What is a Child Arrangement Order?
A Child Arrangement Order is a court order which states where a child will live and when they spend time with either parent if the parents are separating or entering a divorce. Furthermore, a Child Arrangement Order usually regulates the types of contact allowed between a child and each parent, such as phone or video calls, visits etc.
What is a Prohibited Steps Order?
A Prohibited Steps Order is a Court Order used by one parent to stop another parent from making certain decisions about their child’s upbringing. This can include removing the child from school or the other parents care, preventing relocation of the child’s residence etc.
A Prohibited Steps Order can be made on an urgent basis and can, in some circumstances, be made without notice to the other parent in some circumstances. A prohibited steps order is often made alongside a child arrangements order.
What is a Specific Issue Order?
A Specific Issue Order is a court order used to settle a dispute between parents where no agreement can be reached and can include decisions such as where your child goes to school, what religion they follow, medical treatment etc. Specific Issue Orders are often made alongside Child Arrangements Orders.
How much does a Child Arrangement Order cost?
To apply for a Child Arrangement Order in England or Wales, you will need to pay a non-refundable court fee of £232 in addition to any legal fees for your child arrangement order solicitor.
What is the process of applying for a Child Arrangement Order?
You can apply for a Child Arrangement Order online or via postal mail using a paper form. Before you can apply, you will usually be required to attend a MIAM (or Mediation Information and Assessment Meeting).
If you cannot reach an agreement with your ex-partner or former spouse, applying for a court order will be the next step. You may be exempt from having to attend a MIAM if your case involves domestic abuse or if you’ve chosen to apply for a consent order.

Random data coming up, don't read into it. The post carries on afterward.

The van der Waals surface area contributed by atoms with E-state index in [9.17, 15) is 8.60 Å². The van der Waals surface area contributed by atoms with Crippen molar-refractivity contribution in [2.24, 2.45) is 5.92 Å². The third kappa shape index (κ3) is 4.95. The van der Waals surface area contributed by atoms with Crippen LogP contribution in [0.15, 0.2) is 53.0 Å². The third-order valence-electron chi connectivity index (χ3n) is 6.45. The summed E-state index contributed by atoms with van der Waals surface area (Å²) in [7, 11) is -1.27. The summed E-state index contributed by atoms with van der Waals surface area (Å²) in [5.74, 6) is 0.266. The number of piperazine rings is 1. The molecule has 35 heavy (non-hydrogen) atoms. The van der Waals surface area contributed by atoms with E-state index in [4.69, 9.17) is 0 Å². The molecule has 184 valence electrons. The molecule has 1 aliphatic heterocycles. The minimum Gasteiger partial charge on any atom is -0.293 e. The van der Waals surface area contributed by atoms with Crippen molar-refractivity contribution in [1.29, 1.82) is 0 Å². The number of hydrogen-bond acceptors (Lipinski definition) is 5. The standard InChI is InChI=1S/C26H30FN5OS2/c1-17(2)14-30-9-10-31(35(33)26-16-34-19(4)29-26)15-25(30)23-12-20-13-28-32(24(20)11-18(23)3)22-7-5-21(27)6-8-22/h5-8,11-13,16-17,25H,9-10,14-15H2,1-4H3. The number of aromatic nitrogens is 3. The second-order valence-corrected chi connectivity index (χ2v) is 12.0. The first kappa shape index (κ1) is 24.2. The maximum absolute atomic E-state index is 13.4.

Applications are usually made by giving notice to the other party notice; in exceptional circumstances, court orders can be made without notice or short notice.
Who can apply for a Child Arrangement Order?
Anyone with parental responsibility can apply for a Child Arrangement Order. In England and Wales, birth mothers will automatically receive parental responsibility, as will fathers married to the birth mothers and fathers registered on the birth certificate. You may also have been granted parental responsibility via an adoption order. Other individuals such as grandparents or family members can also apply but need the permission of the court beforehand.
How long does it take to get a Child Arrangement Order?
Once your application has been received, the court will instruct Cafcass to carry out initial safeguarding checks and to speak to both parties to obtain their positions. Once the court receives the safeguarding letter from Cafcass, they will invite both parents to an initial hearing, i.e. a ‘direction hearing’ during which a judge or magistrate will decide on points you agree and disagree on. They will also assess whether your child is at risk of domestic violence, abuse etc.
The court may arrange a meeting with a mediator if both parents cannot come to an agreement during the direction hearing.
Each parent may also be invited to attend the Separated Parents Information Programme. If you still cannot reach an agreement following the course, the court may order a written report with Cafcass to decide your case. To complete the report, your child may be interviewed and questioned by Cafcass about their feelings (Gov.uk).
Does a Child Arrangement Order expire?
In England and Wales, a Child Arrangement Order usually lasts until a child turns 18.